The "Yesteryears" item on Page B-1 of the Oct. 6 issue of The Bee had an interesting reference to the good old days of a century ago.
It stated that a "ladies' tailoring company" had moved into "handsome quarters" in the Modesto Theatre building at 912 10th St.
This generates two questions: What was a "ladies' tailoring company" and what was the meaning of the statement "handsome quarters" in the Modesto Theatre building?
The mention of a local business that catered to women's tailoring probably reflected the fact that, in the good old days, Modesto women made many of their clothing purchases in small shops. Most were downtown, such as Hammett's and Priester's on 10th Street and Lee's and Dorothy's on J Street. All featured high-quality, often brand-name merchandise.
Several seamstresses in town made garments to order, often for special occasions such as weddings, receptions and graduations.
The tragic sinking of the Titanic on April 19, 1912, had a worldwide impact on women's fashions, even locally in what was sometimes called "little Modesto" because of its small size compared with some other major valley towns.
Described as being in the Edwardian period of women's wear, this era featured the use of corsets and petticoats, often purchased locally at Schackelford Ulman's and Loeb's, both on 10th Street.
After the disaster, sketches of some of the gowns worn by affluent Titanic passengers appeared in newspapers and magazines, styles later copied by manufacturers that produced moderately priced clothing. Dresses tended to be long and slender, usually worn with wide-brimmed hats. The hats frequently were adorned with filigree such as ribbons, lace and feathers.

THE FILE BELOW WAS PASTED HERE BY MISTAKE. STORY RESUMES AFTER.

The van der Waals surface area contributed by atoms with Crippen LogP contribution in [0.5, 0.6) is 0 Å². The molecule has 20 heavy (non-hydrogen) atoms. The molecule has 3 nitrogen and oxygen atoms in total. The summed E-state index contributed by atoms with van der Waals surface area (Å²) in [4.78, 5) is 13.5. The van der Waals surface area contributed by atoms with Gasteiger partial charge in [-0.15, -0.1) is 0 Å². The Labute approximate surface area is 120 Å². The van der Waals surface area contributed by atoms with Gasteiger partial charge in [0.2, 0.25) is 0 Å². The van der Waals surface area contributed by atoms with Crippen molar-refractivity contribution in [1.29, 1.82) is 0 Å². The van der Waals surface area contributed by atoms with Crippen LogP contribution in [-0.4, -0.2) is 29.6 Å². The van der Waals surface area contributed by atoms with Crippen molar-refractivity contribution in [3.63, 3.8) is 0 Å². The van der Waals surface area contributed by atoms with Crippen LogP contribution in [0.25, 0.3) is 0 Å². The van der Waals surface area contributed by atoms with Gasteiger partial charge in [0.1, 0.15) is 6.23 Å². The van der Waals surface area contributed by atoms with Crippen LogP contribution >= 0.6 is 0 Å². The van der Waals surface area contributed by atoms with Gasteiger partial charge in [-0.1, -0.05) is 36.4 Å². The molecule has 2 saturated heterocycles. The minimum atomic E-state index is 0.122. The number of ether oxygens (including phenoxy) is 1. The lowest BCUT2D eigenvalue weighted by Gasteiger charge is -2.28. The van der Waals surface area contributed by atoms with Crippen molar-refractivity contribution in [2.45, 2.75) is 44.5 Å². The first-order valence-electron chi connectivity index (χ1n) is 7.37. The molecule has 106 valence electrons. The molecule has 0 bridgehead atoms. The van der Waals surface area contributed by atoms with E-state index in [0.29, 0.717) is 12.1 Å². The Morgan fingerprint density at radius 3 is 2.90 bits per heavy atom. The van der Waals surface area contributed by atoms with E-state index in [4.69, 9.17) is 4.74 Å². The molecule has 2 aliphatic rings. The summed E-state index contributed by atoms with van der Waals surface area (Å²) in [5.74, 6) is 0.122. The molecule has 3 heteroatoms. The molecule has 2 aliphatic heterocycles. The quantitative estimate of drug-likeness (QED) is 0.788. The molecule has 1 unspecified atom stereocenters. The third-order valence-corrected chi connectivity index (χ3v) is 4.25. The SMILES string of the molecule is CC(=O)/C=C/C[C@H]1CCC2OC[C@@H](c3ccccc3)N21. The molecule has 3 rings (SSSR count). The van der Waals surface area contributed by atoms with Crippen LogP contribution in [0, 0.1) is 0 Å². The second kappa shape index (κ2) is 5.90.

In Modesto, such hats could skillfully be produced by milliners such as Minnie Dunning, whose small shop, called Miss Dunning's, was on 10th Street.
Even the men were included in this "Titanic mania," especially for dressy occasions. Featured were tuxedo-style suits, white bow ties, black top hats and highly polished black shoes. These probably were available at Plato's and the Toggery mensware stores in Modesto.
The remainder of The Bee's "Yesteryears" item, about the Modesto Theatre building on 10th Street, leads to an interesting story. It begins with the 1866 birth of William Mensinger in Camanche, Iowa; his early Iowa schooling; the death of his father during his youth; and his great success in farming and the raising and marketing of livestock. By the time he arrived in Modesto in 1901, he had accrued $50,000, ultimately becoming a prosperous rancher and land developer.
In 1912, Mensinger built an elegant three-story theater and office building on 10th between I and J streets. It was these handsome new offices that were referred to in the "Yesteryears" feature.
Called the Modesto Theatre, the building was praised for its 34-foot stage and ornate lobby paneled in Alaskan marble. Reportedly costing $85,000, it seated 900 and was a success until December 1913, when the interior was destroyed by fire.
Mensinger immediately rebuilt the structure, which was rededicated in July 1914.
Although the Modesto Theatre was destroyed again by fire in 1933, it is not gone.
Standing in front of the Gallo Center for the Arts on I Street, and looking toward 10th Street, up and to the right, you can see the large proscenium arch that was over the theater's staging area. Amazingly, it has survived at least two fires and is still visible after almost 100 years.
Note: Several members of the Mensinger family live in Modesto, including William's grandsons, John and Stewart Mensinger, who run the American Lumber Co.
Bare is the author of several books about area history and the official historian of the McHenry Mansion. Send comments or questions to firstname.lastname@example.org.